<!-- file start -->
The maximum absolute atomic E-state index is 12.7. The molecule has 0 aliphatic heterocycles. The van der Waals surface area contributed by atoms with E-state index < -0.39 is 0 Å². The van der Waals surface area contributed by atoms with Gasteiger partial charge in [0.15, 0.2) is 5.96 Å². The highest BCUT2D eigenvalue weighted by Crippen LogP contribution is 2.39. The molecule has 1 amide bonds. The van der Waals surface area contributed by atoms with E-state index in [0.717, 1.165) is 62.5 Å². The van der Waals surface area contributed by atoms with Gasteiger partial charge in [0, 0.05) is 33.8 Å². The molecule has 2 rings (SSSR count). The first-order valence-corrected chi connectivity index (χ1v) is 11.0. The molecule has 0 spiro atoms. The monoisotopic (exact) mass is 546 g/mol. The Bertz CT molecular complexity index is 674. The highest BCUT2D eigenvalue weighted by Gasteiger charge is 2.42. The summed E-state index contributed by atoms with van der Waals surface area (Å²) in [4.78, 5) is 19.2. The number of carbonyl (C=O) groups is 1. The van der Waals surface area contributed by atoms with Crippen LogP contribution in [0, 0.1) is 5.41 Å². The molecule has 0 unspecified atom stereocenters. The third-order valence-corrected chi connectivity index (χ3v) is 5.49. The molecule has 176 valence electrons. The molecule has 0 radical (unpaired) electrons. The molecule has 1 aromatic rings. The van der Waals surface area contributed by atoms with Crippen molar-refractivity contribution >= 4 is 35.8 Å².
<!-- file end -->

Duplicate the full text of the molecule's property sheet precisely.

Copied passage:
The maximum absolute atomic E-state index is 12.7. The molecule has 0 aliphatic heterocycles. The van der Waals surface area contributed by atoms with E-state index < -0.39 is 0 Å². The van der Waals surface area contributed by atoms with Gasteiger partial charge in [0.15, 0.2) is 5.96 Å². The highest BCUT2D eigenvalue weighted by Crippen LogP contribution is 2.39. The molecule has 1 amide bonds. The van der Waals surface area contributed by atoms with E-state index in [0.717, 1.165) is 62.5 Å². The van der Waals surface area contributed by atoms with Gasteiger partial charge in [0, 0.05) is 33.8 Å². The molecule has 2 rings (SSSR count). The first-order valence-corrected chi connectivity index (χ1v) is 11.0. The molecule has 0 spiro atoms. The monoisotopic (exact) mass is 546 g/mol. The Bertz CT molecular complexity index is 674. The highest BCUT2D eigenvalue weighted by Gasteiger charge is 2.42. The summed E-state index contributed by atoms with van der Waals surface area (Å²) in [4.78, 5) is 19.2. The number of carbonyl (C=O) groups is 1. The van der Waals surface area contributed by atoms with Crippen LogP contribution in [0, 0.1) is 5.41 Å². The molecule has 0 unspecified atom stereocenters. The third-order valence-corrected chi connectivity index (χ3v) is 5.49. The molecule has 176 valence electrons. The molecule has 0 radical (unpaired) electrons. The molecule has 1 aromatic rings. The van der Waals surface area contributed by atoms with Crippen molar-refractivity contribution >= 4 is 35.8 Å².